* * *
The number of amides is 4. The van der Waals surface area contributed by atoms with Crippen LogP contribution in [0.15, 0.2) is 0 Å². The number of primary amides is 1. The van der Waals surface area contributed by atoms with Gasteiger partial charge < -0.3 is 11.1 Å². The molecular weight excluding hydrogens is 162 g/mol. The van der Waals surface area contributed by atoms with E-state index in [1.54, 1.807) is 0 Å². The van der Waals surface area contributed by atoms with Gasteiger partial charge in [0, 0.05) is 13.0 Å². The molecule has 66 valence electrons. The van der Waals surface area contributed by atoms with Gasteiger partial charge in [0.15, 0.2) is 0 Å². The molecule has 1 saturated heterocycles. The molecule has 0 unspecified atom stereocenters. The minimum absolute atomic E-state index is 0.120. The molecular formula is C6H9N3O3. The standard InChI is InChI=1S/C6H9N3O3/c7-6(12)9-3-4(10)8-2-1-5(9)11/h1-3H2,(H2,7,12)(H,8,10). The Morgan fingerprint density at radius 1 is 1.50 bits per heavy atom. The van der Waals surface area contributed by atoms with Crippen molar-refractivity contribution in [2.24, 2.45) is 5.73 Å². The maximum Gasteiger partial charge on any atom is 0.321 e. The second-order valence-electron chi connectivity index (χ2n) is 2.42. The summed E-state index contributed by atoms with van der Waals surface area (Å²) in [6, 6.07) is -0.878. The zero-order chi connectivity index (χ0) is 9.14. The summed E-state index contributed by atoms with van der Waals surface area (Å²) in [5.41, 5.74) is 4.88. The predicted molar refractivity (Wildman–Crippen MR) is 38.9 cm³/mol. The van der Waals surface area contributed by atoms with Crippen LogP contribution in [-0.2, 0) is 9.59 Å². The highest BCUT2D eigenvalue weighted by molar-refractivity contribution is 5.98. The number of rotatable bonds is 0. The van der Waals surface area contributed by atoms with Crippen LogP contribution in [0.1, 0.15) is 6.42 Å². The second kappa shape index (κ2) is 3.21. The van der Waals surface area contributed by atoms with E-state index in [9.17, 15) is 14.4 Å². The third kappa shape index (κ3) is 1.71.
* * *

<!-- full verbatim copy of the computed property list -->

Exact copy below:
The number of amides is 4. The van der Waals surface area contributed by atoms with Crippen LogP contribution in [0.15, 0.2) is 0 Å². The number of primary amides is 1. The van der Waals surface area contributed by atoms with Gasteiger partial charge < -0.3 is 11.1 Å². The molecular weight excluding hydrogens is 162 g/mol. The van der Waals surface area contributed by atoms with E-state index in [1.54, 1.807) is 0 Å². The van der Waals surface area contributed by atoms with Gasteiger partial charge in [0, 0.05) is 13.0 Å². The molecule has 66 valence electrons. The van der Waals surface area contributed by atoms with Gasteiger partial charge in [0.15, 0.2) is 0 Å². The molecule has 1 saturated heterocycles. The molecule has 0 unspecified atom stereocenters. The minimum absolute atomic E-state index is 0.120. The molecular formula is C6H9N3O3. The standard InChI is InChI=1S/C6H9N3O3/c7-6(12)9-3-4(10)8-2-1-5(9)11/h1-3H2,(H2,7,12)(H,8,10). The Morgan fingerprint density at radius 1 is 1.50 bits per heavy atom. The van der Waals surface area contributed by atoms with Crippen molar-refractivity contribution in [2.24, 2.45) is 5.73 Å². The maximum Gasteiger partial charge on any atom is 0.321 e. The second-order valence-electron chi connectivity index (χ2n) is 2.42. The summed E-state index contributed by atoms with van der Waals surface area (Å²) in [6, 6.07) is -0.878. The zero-order chi connectivity index (χ0) is 9.14. The summed E-state index contributed by atoms with van der Waals surface area (Å²) in [5.41, 5.74) is 4.88. The predicted molar refractivity (Wildman–Crippen MR) is 38.9 cm³/mol. The van der Waals surface area contributed by atoms with Crippen LogP contribution in [-0.2, 0) is 9.59 Å². The highest BCUT2D eigenvalue weighted by molar-refractivity contribution is 5.98. The number of rotatable bonds is 0. The van der Waals surface area contributed by atoms with Crippen LogP contribution in [0.1, 0.15) is 6.42 Å². The second kappa shape index (κ2) is 3.21. The van der Waals surface area contributed by atoms with E-state index in [9.17, 15) is 14.4 Å². The third kappa shape index (κ3) is 1.71.